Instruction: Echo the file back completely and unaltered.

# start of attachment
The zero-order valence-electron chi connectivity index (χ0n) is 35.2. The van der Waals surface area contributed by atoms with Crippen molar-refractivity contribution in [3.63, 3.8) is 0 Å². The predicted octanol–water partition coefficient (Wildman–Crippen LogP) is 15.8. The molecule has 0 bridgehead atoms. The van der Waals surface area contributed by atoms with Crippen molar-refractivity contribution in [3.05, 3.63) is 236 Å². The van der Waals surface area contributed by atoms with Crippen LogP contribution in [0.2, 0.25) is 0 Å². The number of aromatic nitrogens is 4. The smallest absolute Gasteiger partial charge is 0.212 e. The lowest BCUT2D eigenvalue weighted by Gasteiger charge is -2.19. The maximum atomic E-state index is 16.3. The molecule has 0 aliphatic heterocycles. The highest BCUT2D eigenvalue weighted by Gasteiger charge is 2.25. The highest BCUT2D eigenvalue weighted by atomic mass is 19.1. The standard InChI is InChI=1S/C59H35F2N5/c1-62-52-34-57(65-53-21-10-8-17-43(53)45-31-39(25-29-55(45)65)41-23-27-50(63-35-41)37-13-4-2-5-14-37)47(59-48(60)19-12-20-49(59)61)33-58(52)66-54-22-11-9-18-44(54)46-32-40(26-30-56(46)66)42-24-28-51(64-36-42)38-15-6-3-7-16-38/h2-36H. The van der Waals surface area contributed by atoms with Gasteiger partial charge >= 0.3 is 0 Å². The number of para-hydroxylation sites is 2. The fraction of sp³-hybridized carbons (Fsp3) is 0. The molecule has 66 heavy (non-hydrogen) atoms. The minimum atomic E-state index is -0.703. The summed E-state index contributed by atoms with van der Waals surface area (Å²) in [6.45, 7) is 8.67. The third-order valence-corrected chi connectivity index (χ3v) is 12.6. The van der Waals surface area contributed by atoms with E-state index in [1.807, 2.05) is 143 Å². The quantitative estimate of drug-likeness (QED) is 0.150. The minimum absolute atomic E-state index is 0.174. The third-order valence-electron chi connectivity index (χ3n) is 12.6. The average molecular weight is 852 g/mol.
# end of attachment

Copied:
The zero-order valence-electron chi connectivity index (χ0n) is 35.2. The van der Waals surface area contributed by atoms with Crippen molar-refractivity contribution in [3.63, 3.8) is 0 Å². The predicted octanol–water partition coefficient (Wildman–Crippen LogP) is 15.8. The molecule has 0 bridgehead atoms. The van der Waals surface area contributed by atoms with Crippen molar-refractivity contribution in [3.05, 3.63) is 236 Å². The van der Waals surface area contributed by atoms with Crippen LogP contribution in [0.2, 0.25) is 0 Å². The number of aromatic nitrogens is 4. The smallest absolute Gasteiger partial charge is 0.212 e. The lowest BCUT2D eigenvalue weighted by Gasteiger charge is -2.19. The maximum atomic E-state index is 16.3. The molecule has 0 aliphatic heterocycles. The highest BCUT2D eigenvalue weighted by Gasteiger charge is 2.25. The highest BCUT2D eigenvalue weighted by atomic mass is 19.1. The standard InChI is InChI=1S/C59H35F2N5/c1-62-52-34-57(65-53-21-10-8-17-43(53)45-31-39(25-29-55(45)65)41-23-27-50(63-35-41)37-13-4-2-5-14-37)47(59-48(60)19-12-20-49(59)61)33-58(52)66-54-22-11-9-18-44(54)46-32-40(26-30-56(46)66)42-24-28-51(64-36-42)38-15-6-3-7-16-38/h2-36H. The van der Waals surface area contributed by atoms with Gasteiger partial charge >= 0.3 is 0 Å². The number of para-hydroxylation sites is 2. The fraction of sp³-hybridized carbons (Fsp3) is 0. The molecule has 66 heavy (non-hydrogen) atoms. The minimum atomic E-state index is -0.703. The summed E-state index contributed by atoms with van der Waals surface area (Å²) in [6.45, 7) is 8.67. The third-order valence-corrected chi connectivity index (χ3v) is 12.6. The van der Waals surface area contributed by atoms with E-state index in [1.807, 2.05) is 143 Å². The quantitative estimate of drug-likeness (QED) is 0.150. The minimum absolute atomic E-state index is 0.174. The third-order valence-electron chi connectivity index (χ3n) is 12.6. The average molecular weight is 852 g/mol.